Language selection


Considerations for preparing the Intellectual Property portfolio for fundraising or exit (and to avoid being blindsided in due diligence)

Disclaimer: The information provided in this factsheet is meant as an educational resource only and should not be construed as legal advice.

  1. Intellectual Property (IP) is playing an increasingly important role in transactions and influencing company value. 40 years ago, IP & other intangible assets represented approximately 20% of top S&P500 company value. Today that number is over 80% Footnote 1.
  2. There are many reasons why acquiring IP can be an appealing proposition in mergers and acquisitions (M&A). Examples include to litigate, to exclude or limit a competitor, to generate new revenue or protect a product, and to increase company value.
  3. IP is often a major factor in helping secure funds for future research and development (R&D). Leveraging IP in fundraising can increase valuation and help assess company viability.
  4. Being blindsided in due diligence is often caused by lack of organization and preparation and can reflect poorly on the company and its management. An organized portfolio combined with prepared answers and explanations goes a long way in impressing suitor(s) and securing top dollar for your assets.
  5. The five biggest red flags in IP due diligence are:
    • ownership issues
    • poor open-source software (OSS) compliance
    • missing or incomplete contracts & non-disclosure agreements (NDAs)
    • prior art
    • (mis)management
      • a)   Ownership: All IP rights should show a clear chain of assignment from the original inventors to the target company. Ownership is ideally unencumbered (no partial rights or being used as debt security). Inventors should be confirmed before filing any IP with all required assignment signatures procured.

        Example 1: An investor is looking to invest in a Series A round for a high-tech company. They are doing the due diligence and looking at the IP data room. For 2 of the 3 patent applications, assignments from one inventor (a founder who has now left the startup) are not available. The investor further researches the patent and trademark records at the patent office to realize that the founder had not signed the assignment document prior to departing. Further research in the IP data room shows that the founder has not signed any contracts with the startup to assign IP rights. In discussion with the startup, it appears the founder left disgruntled and refuses to sign any further documents. The investor is forced to significantly lower the valuation of the deal given 2/3 of the current IP assets covering the company’s foundational innovations are not legally assigned to the company.

      • b)   OSS: All licenses in use should be kept in a log, with all usages and terms. The log should be regularly audited for completeness and compliance.

        Example 2: A successful startup used open-source software without policy or considering compliance. They are now in detailed due diligence with a tier-1 company for a high value acquisition. The company reviews the IP due diligence and performs a software scan to realize the software is covered with OSS and nothing was provided in the due diligence documents regarding the licenses and related compliance. The company decided to halt the completion of the deal until the startup sorts out its OSS strategy and provides the required proofs of license compliance in the due diligence data room. It will take months for the startup to clean this up... by then the market could have softened considerably and the company significantly lowers its offer in order to close the deal.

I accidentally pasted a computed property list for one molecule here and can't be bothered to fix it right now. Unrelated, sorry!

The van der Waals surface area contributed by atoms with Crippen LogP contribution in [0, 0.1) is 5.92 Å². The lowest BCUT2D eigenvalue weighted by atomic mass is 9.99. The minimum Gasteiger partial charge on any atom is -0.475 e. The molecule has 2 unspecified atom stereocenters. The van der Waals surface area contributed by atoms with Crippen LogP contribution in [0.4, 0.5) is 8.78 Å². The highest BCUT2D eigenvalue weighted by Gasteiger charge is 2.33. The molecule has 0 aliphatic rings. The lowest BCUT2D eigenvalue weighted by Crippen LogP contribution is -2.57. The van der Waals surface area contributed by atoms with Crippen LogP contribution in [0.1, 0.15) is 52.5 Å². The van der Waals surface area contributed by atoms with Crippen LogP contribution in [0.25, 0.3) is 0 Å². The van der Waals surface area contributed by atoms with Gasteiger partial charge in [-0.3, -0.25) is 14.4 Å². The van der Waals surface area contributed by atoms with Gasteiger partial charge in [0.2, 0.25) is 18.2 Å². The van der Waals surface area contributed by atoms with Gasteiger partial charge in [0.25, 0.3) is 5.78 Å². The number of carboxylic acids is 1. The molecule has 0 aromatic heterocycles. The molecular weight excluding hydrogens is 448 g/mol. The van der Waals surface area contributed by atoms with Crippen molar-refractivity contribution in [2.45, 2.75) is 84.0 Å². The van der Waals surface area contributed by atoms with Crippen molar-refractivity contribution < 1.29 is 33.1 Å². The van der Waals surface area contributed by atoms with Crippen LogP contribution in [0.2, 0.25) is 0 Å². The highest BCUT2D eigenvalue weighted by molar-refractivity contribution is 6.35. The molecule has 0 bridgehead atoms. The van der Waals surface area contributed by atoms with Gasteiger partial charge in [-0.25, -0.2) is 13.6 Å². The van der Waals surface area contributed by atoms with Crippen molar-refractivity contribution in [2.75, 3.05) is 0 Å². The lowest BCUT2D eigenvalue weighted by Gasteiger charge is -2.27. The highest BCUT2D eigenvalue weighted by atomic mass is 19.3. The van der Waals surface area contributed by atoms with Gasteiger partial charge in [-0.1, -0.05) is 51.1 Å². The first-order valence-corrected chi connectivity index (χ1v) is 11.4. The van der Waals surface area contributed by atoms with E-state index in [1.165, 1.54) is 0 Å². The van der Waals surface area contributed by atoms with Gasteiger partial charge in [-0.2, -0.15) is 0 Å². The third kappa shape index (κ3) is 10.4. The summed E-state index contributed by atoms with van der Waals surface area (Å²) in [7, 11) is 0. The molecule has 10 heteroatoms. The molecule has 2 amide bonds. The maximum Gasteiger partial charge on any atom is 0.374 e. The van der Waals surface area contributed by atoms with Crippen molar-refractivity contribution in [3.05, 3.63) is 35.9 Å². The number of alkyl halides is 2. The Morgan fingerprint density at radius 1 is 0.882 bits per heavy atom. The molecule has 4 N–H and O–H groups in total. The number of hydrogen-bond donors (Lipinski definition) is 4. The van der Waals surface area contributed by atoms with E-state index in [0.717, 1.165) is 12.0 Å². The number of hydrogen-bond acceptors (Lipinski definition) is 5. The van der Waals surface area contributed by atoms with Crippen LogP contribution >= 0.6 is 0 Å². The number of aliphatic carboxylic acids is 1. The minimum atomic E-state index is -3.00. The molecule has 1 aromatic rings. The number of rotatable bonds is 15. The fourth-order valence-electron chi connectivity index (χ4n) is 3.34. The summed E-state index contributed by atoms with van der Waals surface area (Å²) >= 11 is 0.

• c)   Contracts/NDA: Employee contracts should include a clause on assigning IP to the company. Proprietary Information and Inventions Assignment (PIIA) is preferable. Exiting employees can also sign a reaffirmation of the PIIA that specifically references all inventions to which the employee contributed. All company contracts need to be reviewed for IP clauses. All employees and contractors should be under NDA. Disclosures should be only to those under NDA unless specifically approved by a director. Joint ventures and R&D agreements should be clear about IP ownership of produced material.
      • d)   Prior Art: There should be a company policy in place regarding internal searching and sharing of results. Usually, it is best to leave this to professionals. Ensure all prior art is submitted to patent offices. Review all employees’ past literary work (e.g., dissertations) for mention of relevant prior art.
      • e)   Management: Day-to-day management should include IP strategy, process, and policy. How are ideas captured and adjudicated? When it comes to budgeting, how are costs tracked and funds allocated? What is the level of management oversight, are they aware of the IP landscape and operations? How clean and structured are the IP files?
  6. In due diligence, the acquirer may send a team of experts to analyze the IP and its operations and management. These experts can ask upwards of a hundred questions. Not all answers are clean, but ensure you are always being honest and transparent. Rational explanations go far, and a single misrepresentation can torpedo any transaction (all is eventually discovered anyway!).

Key considerations for Canadian companies regarding preparing their IP portfolio for fundraising or exit:

Additional information:

Date Modified: